Edward O. Wilson (b. 1929)
From Edward O. Wilson: Biophilia, The Diversity of Life, Naturalist
E. O. Wilson turns 92 today, Thursday, June 10.
In 1936 seven-year-old Edward Wilson was sent by his parents to live with a family in Paradise Beach, Florida, for the summer. He went fishing one day “jerking pinfish out of the water as soon as they struck the bait,” he recalls. “I carelessly yanked too hard when one of the fish pulled on my line. It flew out of the water and into my face. One of its spines pierced the pupil of my right eye.” Left untreated, his eye developed a traumatic cataract months later and he underwent surgery at Pensacola Hospital, partially losing his sight. “I was left with full sight in the left eye only. Fortunately, that vision proved to be more acute at close range than average—20/10 on the ophthalmologist’s chart—and has remained so all my life.”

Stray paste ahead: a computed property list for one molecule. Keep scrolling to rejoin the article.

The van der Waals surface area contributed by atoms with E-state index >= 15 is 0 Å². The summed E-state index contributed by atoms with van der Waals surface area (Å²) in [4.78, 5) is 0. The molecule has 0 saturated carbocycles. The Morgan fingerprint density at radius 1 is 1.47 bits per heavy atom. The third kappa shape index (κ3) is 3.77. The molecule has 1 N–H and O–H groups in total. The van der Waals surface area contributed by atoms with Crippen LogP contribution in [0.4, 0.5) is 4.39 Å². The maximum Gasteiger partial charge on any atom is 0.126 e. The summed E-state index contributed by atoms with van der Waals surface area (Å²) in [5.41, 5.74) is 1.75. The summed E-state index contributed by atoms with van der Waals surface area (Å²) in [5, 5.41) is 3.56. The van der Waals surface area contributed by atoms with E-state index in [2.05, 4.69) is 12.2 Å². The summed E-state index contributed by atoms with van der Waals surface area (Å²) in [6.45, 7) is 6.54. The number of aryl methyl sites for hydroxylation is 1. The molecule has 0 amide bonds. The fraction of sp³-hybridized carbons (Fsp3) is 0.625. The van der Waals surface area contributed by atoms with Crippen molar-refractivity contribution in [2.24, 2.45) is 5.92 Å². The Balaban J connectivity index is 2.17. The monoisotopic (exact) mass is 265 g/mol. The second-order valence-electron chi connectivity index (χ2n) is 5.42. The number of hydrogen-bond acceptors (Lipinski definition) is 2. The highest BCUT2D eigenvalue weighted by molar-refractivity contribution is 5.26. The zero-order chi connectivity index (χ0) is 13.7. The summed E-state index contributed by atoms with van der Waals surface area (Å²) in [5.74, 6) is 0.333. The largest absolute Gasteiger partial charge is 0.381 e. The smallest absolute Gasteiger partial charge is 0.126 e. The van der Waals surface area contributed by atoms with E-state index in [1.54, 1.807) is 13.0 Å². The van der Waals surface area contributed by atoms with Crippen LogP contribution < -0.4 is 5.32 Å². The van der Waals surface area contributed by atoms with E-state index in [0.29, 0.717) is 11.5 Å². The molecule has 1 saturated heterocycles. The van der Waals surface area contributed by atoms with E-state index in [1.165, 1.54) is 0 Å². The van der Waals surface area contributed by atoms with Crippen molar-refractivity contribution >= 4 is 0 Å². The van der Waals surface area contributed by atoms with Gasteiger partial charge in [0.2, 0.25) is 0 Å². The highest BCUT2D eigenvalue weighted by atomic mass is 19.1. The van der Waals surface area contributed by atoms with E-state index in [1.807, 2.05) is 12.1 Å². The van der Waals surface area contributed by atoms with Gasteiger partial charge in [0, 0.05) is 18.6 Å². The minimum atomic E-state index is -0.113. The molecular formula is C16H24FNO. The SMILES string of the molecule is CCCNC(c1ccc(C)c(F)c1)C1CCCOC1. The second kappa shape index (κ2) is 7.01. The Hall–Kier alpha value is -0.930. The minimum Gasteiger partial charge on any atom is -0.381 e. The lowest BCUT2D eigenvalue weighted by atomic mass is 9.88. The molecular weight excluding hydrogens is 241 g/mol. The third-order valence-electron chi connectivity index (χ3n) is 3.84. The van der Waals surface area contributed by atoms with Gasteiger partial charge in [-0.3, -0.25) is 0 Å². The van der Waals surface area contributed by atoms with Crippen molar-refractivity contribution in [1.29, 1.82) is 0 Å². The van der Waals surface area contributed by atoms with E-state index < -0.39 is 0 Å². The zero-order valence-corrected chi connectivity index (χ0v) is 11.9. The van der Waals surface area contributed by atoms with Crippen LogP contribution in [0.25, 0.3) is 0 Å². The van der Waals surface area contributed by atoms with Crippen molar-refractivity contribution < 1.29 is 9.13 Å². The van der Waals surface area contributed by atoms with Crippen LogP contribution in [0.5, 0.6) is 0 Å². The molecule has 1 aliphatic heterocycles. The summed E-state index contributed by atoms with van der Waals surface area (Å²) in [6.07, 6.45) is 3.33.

By the time he was in high school, he had decided to become a biologist. But then he lost most of his hearing in the upper registers from a cause that was never determined. “So when I set out later as a teenager with Roger Tory Peterson’s Field Guide to the Birds and binoculars in hand, as all true naturalists in America must at one time or other, I proved to be a wretched birdwatcher. I couldn’t hear birds; I couldn’t locate them unless they obligingly fluttered past in clear view; even one bird singing in a tree close by was invisible unless someone pointed a finger straight at it. The same was true of frogs.”
These two childhood events shaped his fate: “I am blind in one eye and cannot hear high-frequency sounds; therefore I am an entomologist.” More specifically, he became a myrmecologist (a scientist who studies ants), not to mention one of the best-selling and most popular science writers of recent decades.
Later in life, the island of Krakatau played a pivotal role in his groundbreaking research. In a fascinating essay from his book The Diversity of Life (included in the first Library of America volume of his collected writings), Wilson presents a history of the 1883 eruption of the island and of the reappearance of life on its remnants, and we have featured the selection as our Story of the Week.